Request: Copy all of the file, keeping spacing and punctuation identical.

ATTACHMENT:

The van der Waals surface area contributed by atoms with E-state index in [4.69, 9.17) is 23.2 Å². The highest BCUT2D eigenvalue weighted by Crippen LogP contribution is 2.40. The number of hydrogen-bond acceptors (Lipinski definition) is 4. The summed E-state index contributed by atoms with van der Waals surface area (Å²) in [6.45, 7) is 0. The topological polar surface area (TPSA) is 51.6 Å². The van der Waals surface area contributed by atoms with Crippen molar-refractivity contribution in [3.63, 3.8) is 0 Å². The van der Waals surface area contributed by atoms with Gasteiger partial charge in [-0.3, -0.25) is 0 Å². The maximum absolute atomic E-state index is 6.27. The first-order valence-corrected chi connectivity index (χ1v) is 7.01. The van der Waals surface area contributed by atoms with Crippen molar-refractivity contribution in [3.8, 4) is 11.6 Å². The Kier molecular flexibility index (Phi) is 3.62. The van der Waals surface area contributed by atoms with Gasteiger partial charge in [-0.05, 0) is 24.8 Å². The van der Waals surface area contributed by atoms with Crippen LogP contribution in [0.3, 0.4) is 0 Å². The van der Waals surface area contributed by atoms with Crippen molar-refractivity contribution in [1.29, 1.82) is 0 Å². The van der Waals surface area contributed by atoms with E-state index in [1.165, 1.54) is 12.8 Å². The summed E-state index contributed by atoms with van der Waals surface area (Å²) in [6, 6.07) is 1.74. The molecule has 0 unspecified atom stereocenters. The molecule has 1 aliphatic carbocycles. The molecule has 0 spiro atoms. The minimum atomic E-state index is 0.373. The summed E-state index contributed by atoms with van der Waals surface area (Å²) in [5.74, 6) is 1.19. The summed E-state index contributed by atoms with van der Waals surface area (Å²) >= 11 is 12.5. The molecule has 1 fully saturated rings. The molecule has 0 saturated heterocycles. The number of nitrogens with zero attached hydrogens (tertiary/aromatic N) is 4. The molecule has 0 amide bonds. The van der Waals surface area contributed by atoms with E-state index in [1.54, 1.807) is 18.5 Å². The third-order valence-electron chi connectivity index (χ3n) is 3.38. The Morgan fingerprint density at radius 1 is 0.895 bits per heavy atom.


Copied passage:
The van der Waals surface area contributed by atoms with E-state index in [4.69, 9.17) is 23.2 Å². The highest BCUT2D eigenvalue weighted by Crippen LogP contribution is 2.40. The number of hydrogen-bond acceptors (Lipinski definition) is 4. The summed E-state index contributed by atoms with van der Waals surface area (Å²) in [6.45, 7) is 0. The topological polar surface area (TPSA) is 51.6 Å². The van der Waals surface area contributed by atoms with Crippen molar-refractivity contribution in [3.63, 3.8) is 0 Å². The van der Waals surface area contributed by atoms with Gasteiger partial charge in [-0.3, -0.25) is 0 Å². The maximum absolute atomic E-state index is 6.27. The first-order valence-corrected chi connectivity index (χ1v) is 7.01. The van der Waals surface area contributed by atoms with Crippen molar-refractivity contribution in [3.8, 4) is 11.6 Å². The Kier molecular flexibility index (Phi) is 3.62. The van der Waals surface area contributed by atoms with Gasteiger partial charge in [-0.05, 0) is 24.8 Å². The van der Waals surface area contributed by atoms with Crippen LogP contribution in [0.3, 0.4) is 0 Å². The van der Waals surface area contributed by atoms with Crippen molar-refractivity contribution in [1.29, 1.82) is 0 Å². The van der Waals surface area contributed by atoms with E-state index in [1.165, 1.54) is 12.8 Å². The summed E-state index contributed by atoms with van der Waals surface area (Å²) in [6, 6.07) is 1.74. The molecule has 0 unspecified atom stereocenters. The molecule has 1 aliphatic carbocycles. The molecule has 0 spiro atoms. The minimum atomic E-state index is 0.373. The summed E-state index contributed by atoms with van der Waals surface area (Å²) in [5.74, 6) is 1.19. The summed E-state index contributed by atoms with van der Waals surface area (Å²) >= 11 is 12.5. The molecule has 1 fully saturated rings. The molecule has 0 saturated heterocycles. The number of nitrogens with zero attached hydrogens (tertiary/aromatic N) is 4. The molecule has 0 amide bonds. The van der Waals surface area contributed by atoms with E-state index in [1.54, 1.807) is 18.5 Å². The third-order valence-electron chi connectivity index (χ3n) is 3.38. The Morgan fingerprint density at radius 1 is 0.895 bits per heavy atom.